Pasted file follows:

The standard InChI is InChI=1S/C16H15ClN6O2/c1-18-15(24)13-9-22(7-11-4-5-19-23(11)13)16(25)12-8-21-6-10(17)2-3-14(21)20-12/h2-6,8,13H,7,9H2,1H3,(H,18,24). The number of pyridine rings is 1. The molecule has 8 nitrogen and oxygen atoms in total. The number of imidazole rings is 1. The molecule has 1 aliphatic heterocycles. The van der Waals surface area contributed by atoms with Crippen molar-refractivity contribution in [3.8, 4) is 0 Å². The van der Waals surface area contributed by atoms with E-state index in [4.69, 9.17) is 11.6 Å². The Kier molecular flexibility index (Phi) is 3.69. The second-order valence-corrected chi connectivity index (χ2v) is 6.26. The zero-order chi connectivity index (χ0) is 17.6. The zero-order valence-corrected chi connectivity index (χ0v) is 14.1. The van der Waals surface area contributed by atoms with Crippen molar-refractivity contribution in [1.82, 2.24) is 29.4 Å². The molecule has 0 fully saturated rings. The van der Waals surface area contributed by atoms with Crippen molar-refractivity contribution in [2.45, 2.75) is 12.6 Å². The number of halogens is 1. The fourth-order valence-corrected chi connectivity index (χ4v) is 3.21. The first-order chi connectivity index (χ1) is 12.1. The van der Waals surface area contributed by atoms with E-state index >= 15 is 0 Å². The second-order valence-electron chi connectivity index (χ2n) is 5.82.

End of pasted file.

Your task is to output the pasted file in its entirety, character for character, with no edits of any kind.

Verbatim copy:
The standard InChI is InChI=1S/C16H15ClN6O2/c1-18-15(24)13-9-22(7-11-4-5-19-23(11)13)16(25)12-8-21-6-10(17)2-3-14(21)20-12/h2-6,8,13H,7,9H2,1H3,(H,18,24). The number of pyridine rings is 1. The molecule has 8 nitrogen and oxygen atoms in total. The number of imidazole rings is 1. The molecule has 1 aliphatic heterocycles. The van der Waals surface area contributed by atoms with Crippen molar-refractivity contribution in [3.8, 4) is 0 Å². The van der Waals surface area contributed by atoms with E-state index in [4.69, 9.17) is 11.6 Å². The Kier molecular flexibility index (Phi) is 3.69. The second-order valence-corrected chi connectivity index (χ2v) is 6.26. The zero-order chi connectivity index (χ0) is 17.6. The zero-order valence-corrected chi connectivity index (χ0v) is 14.1. The van der Waals surface area contributed by atoms with Crippen molar-refractivity contribution in [1.82, 2.24) is 29.4 Å². The molecule has 0 fully saturated rings. The van der Waals surface area contributed by atoms with Crippen molar-refractivity contribution in [2.45, 2.75) is 12.6 Å². The number of halogens is 1. The fourth-order valence-corrected chi connectivity index (χ4v) is 3.21. The first-order chi connectivity index (χ1) is 12.1. The van der Waals surface area contributed by atoms with E-state index >= 15 is 0 Å². The second-order valence-electron chi connectivity index (χ2n) is 5.82.